The 8th item, also, must be disallowed. The expenses of reporting the argument of the plaintiff's counsel cannot be taxed against the defendants, as costs of the cause, in the absence of any agreement of the parties that such expenses shall be taxed.

The items charged under No. 2, for models and old machines, or parts thereof, and the expenses of their transportation, &c., require more consideration. The expenses of a certified or sworn copy of a model from the Patent Office might, under some circumstances, be properly allowed; and, as a general rule, the expense of procuring other models or machines ought not to be taxed. In Hathaway v. Roach, (2 Woodb. & M., 63,) Judge Woodbury, after argument by able counsel, said, in a well considered opinion, in respect to charges for models procured and used by the defendant in that case: "If these were models of the stoves described in the plaintiff's patent, it is my opinion, contrary to that of the

Hussey v. Bradley.

*

counsel for the defendant, that the plaintiff was not bound by any law to produce them. The defendant might then properly and usefully obtain them. They were likely to be beneficial in explaining the patent, and were competent evidence of its coincidence or difference, compared with other stoves, as they related to doings of the plaintiff himself on the subject of the patent. For such models the defendant ought, therefore, to be allowed a "reasonable compensation." * * * If other models are taxed, I do not think them proper items for the bill of costs, any more than the drawings of other patents procured, or the books which describe them, they all being rather arguments than proofs." I have not been able to find any other reported case bearing upon this question, and none was referred to on the argument. Upon the best consideration I have been able to give to the question, I am of the opinion that the allowance for the expense of models should be confined to such as are copies of models deposited in the Patent Office, and as were properly procured for use as a part of the evidence in the cause. As there is no proof to show that the models or machines charged for are within this rule, the charges therefor should be disallowed.

It may, perhaps, in this and in many cases, be important to a party to produce the whole or a part of an old machine, or a model of some machine, for the illustration or the better understanding of the testimony. But general rules for the taxation of costs should, if possible, be established; and any general rule which should allow the taxation of such expenditures as are charged for models and machines in this case, might, in many cases, be in the highest degree oppressive. A farmer or a mechanic, in moderate circumstances, who should use a patented invention under a license which he supposed valid, or use a patented machine which he supposed was sold by one having full right to make and vend the same, might be ruined by the allowance, in a suit brought against him, of such costs as are claimed in this case, while such models and machines might be used by the plaintiff as evidence in a large number of other suits brought to enforce his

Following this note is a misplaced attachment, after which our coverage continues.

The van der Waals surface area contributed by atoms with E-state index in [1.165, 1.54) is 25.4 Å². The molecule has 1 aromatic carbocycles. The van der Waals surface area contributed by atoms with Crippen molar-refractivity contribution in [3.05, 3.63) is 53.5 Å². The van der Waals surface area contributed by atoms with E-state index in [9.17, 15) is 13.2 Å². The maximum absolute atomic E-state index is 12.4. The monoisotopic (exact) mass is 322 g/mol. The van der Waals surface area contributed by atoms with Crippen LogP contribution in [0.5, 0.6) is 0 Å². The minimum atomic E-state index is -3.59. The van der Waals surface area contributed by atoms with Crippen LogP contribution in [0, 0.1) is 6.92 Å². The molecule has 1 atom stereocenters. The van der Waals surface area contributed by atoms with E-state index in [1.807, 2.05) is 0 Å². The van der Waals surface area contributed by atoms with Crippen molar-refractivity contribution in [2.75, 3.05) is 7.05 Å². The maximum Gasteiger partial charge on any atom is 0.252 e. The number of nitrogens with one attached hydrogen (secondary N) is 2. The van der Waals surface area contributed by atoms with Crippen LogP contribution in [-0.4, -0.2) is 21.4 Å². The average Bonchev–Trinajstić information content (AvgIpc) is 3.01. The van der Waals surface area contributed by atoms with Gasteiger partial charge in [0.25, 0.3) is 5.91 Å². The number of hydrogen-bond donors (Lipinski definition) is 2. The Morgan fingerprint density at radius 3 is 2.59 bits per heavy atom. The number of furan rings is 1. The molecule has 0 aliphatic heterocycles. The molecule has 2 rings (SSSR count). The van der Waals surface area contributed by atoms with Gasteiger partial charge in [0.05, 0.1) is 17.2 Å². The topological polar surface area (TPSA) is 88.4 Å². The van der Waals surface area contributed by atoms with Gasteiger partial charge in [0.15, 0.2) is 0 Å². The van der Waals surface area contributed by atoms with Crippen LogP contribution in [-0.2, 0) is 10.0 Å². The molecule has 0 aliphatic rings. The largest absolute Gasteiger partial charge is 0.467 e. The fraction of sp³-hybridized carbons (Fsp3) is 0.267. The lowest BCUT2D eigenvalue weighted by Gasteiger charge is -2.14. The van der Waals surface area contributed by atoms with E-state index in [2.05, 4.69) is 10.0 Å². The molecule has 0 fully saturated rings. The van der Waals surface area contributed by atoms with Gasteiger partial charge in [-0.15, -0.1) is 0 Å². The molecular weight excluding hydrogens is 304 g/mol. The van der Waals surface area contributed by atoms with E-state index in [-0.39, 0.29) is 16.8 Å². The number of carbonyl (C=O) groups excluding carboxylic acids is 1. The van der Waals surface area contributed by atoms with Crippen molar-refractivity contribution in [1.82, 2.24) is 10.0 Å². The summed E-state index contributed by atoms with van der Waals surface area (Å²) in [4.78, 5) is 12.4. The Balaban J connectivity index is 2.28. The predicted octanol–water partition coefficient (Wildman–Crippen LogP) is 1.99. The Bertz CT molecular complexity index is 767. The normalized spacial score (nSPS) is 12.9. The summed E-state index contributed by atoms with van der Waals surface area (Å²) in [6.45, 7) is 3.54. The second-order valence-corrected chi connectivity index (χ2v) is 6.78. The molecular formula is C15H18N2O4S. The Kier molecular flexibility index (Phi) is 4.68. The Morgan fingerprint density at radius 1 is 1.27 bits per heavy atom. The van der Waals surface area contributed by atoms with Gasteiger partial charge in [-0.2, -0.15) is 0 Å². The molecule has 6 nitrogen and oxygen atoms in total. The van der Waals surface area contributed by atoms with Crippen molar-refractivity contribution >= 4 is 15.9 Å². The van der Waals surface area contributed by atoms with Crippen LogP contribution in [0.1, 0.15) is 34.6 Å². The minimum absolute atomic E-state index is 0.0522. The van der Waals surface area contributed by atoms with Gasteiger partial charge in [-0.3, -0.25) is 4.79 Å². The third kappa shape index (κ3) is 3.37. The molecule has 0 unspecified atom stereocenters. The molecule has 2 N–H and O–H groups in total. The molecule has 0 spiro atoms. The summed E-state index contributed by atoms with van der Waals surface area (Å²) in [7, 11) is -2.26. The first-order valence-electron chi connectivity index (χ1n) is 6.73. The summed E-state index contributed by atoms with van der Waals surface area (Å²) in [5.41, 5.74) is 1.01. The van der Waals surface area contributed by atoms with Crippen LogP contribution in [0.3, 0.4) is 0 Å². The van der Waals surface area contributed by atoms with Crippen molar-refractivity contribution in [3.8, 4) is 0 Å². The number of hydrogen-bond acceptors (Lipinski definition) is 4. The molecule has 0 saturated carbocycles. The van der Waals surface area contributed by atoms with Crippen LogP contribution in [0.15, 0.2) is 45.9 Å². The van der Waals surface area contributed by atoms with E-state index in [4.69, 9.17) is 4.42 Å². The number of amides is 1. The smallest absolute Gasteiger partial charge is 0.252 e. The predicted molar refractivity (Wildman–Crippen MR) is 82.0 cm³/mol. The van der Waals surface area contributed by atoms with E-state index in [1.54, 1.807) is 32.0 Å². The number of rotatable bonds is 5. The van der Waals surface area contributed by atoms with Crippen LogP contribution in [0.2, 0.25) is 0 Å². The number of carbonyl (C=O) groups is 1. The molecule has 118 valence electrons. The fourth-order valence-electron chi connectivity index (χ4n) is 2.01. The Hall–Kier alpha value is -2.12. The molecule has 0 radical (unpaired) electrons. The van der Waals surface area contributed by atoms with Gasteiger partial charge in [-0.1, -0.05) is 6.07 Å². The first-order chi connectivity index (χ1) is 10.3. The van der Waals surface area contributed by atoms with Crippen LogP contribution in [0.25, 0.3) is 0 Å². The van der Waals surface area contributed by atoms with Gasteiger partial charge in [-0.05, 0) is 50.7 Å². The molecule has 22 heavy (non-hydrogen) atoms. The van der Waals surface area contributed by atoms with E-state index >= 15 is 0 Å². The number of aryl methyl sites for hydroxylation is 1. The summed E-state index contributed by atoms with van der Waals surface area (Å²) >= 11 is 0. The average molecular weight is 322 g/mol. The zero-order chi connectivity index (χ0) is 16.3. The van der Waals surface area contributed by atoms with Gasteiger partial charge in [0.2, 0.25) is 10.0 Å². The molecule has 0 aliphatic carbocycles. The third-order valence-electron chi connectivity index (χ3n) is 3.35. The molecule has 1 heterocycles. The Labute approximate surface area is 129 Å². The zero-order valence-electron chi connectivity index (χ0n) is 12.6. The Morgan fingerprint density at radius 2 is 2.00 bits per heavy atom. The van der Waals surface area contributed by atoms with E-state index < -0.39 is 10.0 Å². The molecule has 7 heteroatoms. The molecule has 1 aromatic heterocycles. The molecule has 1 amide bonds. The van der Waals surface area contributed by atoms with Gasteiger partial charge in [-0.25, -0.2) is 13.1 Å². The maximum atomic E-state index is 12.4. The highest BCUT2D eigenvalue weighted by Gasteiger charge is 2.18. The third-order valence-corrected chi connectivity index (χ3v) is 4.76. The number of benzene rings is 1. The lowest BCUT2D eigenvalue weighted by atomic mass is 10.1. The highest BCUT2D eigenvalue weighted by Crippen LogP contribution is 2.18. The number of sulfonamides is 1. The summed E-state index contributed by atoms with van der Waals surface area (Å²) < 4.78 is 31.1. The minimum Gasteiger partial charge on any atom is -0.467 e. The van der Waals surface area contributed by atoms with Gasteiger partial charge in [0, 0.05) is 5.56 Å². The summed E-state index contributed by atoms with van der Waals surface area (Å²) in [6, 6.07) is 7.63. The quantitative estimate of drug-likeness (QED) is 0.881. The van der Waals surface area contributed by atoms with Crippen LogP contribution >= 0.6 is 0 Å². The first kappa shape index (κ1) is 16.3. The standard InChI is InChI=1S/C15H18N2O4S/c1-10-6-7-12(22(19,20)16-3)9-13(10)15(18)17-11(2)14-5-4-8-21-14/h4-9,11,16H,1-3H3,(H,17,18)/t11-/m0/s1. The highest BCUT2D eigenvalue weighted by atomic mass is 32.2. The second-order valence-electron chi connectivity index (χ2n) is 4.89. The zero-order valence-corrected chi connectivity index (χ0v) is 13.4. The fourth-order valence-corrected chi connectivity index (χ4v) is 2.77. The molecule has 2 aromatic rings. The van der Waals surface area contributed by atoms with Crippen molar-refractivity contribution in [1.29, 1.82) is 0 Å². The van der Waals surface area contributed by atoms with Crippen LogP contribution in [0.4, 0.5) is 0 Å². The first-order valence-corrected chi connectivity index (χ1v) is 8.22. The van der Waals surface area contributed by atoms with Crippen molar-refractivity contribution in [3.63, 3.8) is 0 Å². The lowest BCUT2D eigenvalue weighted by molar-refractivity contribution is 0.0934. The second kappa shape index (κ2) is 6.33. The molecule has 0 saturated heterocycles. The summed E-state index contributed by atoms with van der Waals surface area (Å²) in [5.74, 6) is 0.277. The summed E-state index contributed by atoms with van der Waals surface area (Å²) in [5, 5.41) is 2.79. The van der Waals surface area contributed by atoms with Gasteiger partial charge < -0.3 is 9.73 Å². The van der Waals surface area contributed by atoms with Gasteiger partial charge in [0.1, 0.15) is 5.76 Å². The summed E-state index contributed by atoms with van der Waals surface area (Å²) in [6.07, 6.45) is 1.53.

Schriefer v. Wood.

rights under the same patent. If any allowance should be made to a plaintiff for such expenditures, it may be made, in suits at law for infringements, by the exercise of the authority of the Court to treble the damages; and, in suits in Equity, where the plaintiff is entitled to the whole profits made by the defendant in consequence of the infringement complained of, it would not be equitable, in ordinary cases, to allow such expenses, as part of the taxable costs.*

*

RICHARD B. SCHRIEFER AND OTHERS

28.

ALFRED M. WOOD.

Animal charcoal or bone black, produced by the process of burning bone, or exposing it to the action of fire, in the same manner that wood is exposed to the action of fire, to produce vegetable charcoal, and bone dust, produced by the process of pulverizing or grinding bones or pieces of bone, whereby they are reduced to small fragments of no regular or uniform shape or size, are "manufactures of bone," within the description of an Internal Revenue Act taxing "manufactures of bone."

The exemption of "charcoal," by such an Act, from taxation, does not exempt animal charcoal or bone black, produced in the manner above stated.

(Before HALL, J., Southern District of New York, May 10th, 1864.)

THIS was an action against the defendant, as a Collector of Internal Revenue, to recover back taxes paid to him, under protest, on an article called animal charcoal or bone black, and on an article called bone dust. The bone black was produced by the plaintiffs by the process of burning bone, or exposing it to the action of fire, in the same manner that wood is exposed to the action of fire to produce vegetable charcoal. The bone dust was produced by the process of pulverizing or

* Mr. Justice Nelson, on being consulted, concurred in the result of this opinion.